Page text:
People come in all shapes and sizes. This truth has only recently begun to gain support in our culture, which traditionally values a particular body type as the ideal.

As the topic of body weight becomes better nuanced, there are two primary considerations to guide us. The first is kindness and acceptance towards our bodies. In fact, anywhere from 60-71% of women report dissatisfaction with their bodies, and this is an increasing problem for men as well. (1) Also, negative body image is associated with a higher risk of depression and anxiety and is not good for overall wellness. (1)

The second consideration is health. Certainly, we cannot ignore the reality that weight plays a role in our physical wellness. On top of that, being overweight or obese increases the risk of chronic health conditions. (2)

These two considerations require a delicate balancing act. Hence, we must honor both if we want to experience true well-being. Rejecting either one would not benefit us as whole people. But, overemphasizing one at the expense of the other can also be detrimental to health.

Be kind to yourself - discover wellness

Being Kind to Ourselves

There is no being healthy if we cannot first be kind. In fact, this includes kindness towards ourselves and our appearance.

Some people are super fit yet continually despise their bodies and only focus on their flaws. At the same time, the most beautiful people are usually those who are confident in themselves and accept everyone’s uniqueness, their own included.

Regardless of what our bodies look like, they are worthy of love and care. Our bodies give us the means to move and live in the world. If you think about all the wonderful things your body allows you to do, there is much to feel grateful for. From hugging loved ones to exploring amazing places, our bodies give us the means to do the things that matter most.

Therefore, accepting our unique shape, size and form are essential to well-being. That doesn’t mean we can’t work to be the healthiest we can be, but that effort should come from a place of caring. Your body weight is a number – find which number best describes you.

Finding a Healthy Weight

Everyone’s healthy weight is different. Our culture would have us believe that there is an ideal body type that is better than all others. In fact, fit and sculpted is the vision of health we have been sold.

However, that is not reality.

There are many sizes and weights at which a person can be healthy, depending on genetics, bone structure, activity levels, and family history.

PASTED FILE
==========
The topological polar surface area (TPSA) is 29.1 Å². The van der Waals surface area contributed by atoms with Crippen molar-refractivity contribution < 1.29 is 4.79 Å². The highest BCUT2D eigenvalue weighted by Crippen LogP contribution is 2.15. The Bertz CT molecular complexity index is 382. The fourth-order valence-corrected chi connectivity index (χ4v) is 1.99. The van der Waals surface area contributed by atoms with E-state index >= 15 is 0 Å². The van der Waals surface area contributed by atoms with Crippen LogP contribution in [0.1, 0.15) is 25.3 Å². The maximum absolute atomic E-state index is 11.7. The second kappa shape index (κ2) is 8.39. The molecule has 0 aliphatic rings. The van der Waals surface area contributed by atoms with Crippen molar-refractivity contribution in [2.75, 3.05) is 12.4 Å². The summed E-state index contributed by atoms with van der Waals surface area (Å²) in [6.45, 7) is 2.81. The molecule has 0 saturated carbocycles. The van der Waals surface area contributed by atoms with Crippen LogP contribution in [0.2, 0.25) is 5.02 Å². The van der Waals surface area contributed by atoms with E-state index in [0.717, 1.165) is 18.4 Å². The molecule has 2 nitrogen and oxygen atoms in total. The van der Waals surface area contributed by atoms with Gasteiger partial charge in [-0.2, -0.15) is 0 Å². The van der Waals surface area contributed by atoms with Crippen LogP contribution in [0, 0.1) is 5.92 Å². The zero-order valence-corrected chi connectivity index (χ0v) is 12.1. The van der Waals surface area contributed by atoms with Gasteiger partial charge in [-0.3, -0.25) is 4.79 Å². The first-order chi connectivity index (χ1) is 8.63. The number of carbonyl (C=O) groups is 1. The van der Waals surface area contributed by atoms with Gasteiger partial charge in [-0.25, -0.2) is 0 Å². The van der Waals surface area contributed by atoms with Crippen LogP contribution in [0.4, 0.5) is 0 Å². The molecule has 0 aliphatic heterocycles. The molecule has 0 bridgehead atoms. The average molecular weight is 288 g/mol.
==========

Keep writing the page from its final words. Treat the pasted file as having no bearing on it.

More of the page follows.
A few things to consider when trying to find your personal healthy weight:

  • The number on the scale or your BMI gives limited information. They are snapshots in time, so in general, don’t obsess over them. They can be helpful and, for some people, motivating tools, but if they lead to feelings of judgment and frustration, choose other indicators to guide you. For instance, the way your clothes fit and your general feeling of well-being or lack of it can often tell you what you need to know about your weight and state of health.
  • “Maintain, don’t gain.” is a good philosophy in adult life. (3) If your weight is continually creeping up, that can mean an increased risk of chronic illness and early death. (3) If you notice this happening, begin to pay attention to your habits and how your body is feeling. It is likely time to make some changes to protect your health.
  • Assess how your body feels. Do you have enough energy to get through the day? Are you able to enjoy your favorite activities and do the things you want to do? Are there health conditions you have been diagnosed with that would improve by losing some extra pounds?
  • Consider whether you are engaging in healthy habits that make you feel good. Are you choosing healthy foods? Do you get enough movement? These two things are big influencers of body weight, but they are not the only ones. High levels of stress can contribute to weight gain in addition to all its other impacts on wellness. (4)
  • If your weight is not healthy for you, and especially if you are experiencing any negative impacts from being overweight, set a weight loss goal. Losing five pounds over two months is a reasonable place to begin. If using weight numbers is not a healthy choice for you, set another type of goal, such as your pants feeling less tight or your energy levels increasing.

Creating habits that will help you achieve a healthy weight takes time. It’s a long-term process that is often most successful when done slowly. Avoid crash diets or extreme measures unless you have a doctor-supervised reason to do so.

Find a healthy body weight and be kind to yourself

Healthy Body Weight for a Healthy Life

Keep your focus squarely on creating a healthy life that makes you feel happy and well. Being at a healthy body weight for your body type isn’t about looking good at the beach or wearing a certain clothing size. It encompasses how you feel each day and the steps you take to treat your body with care and respect.

There is no magic number for what you should weigh. But your body will send you plenty of signals to let you know when something is not right. Being kind to our bodies means listening and making necessary changes to be the healthiest we can be.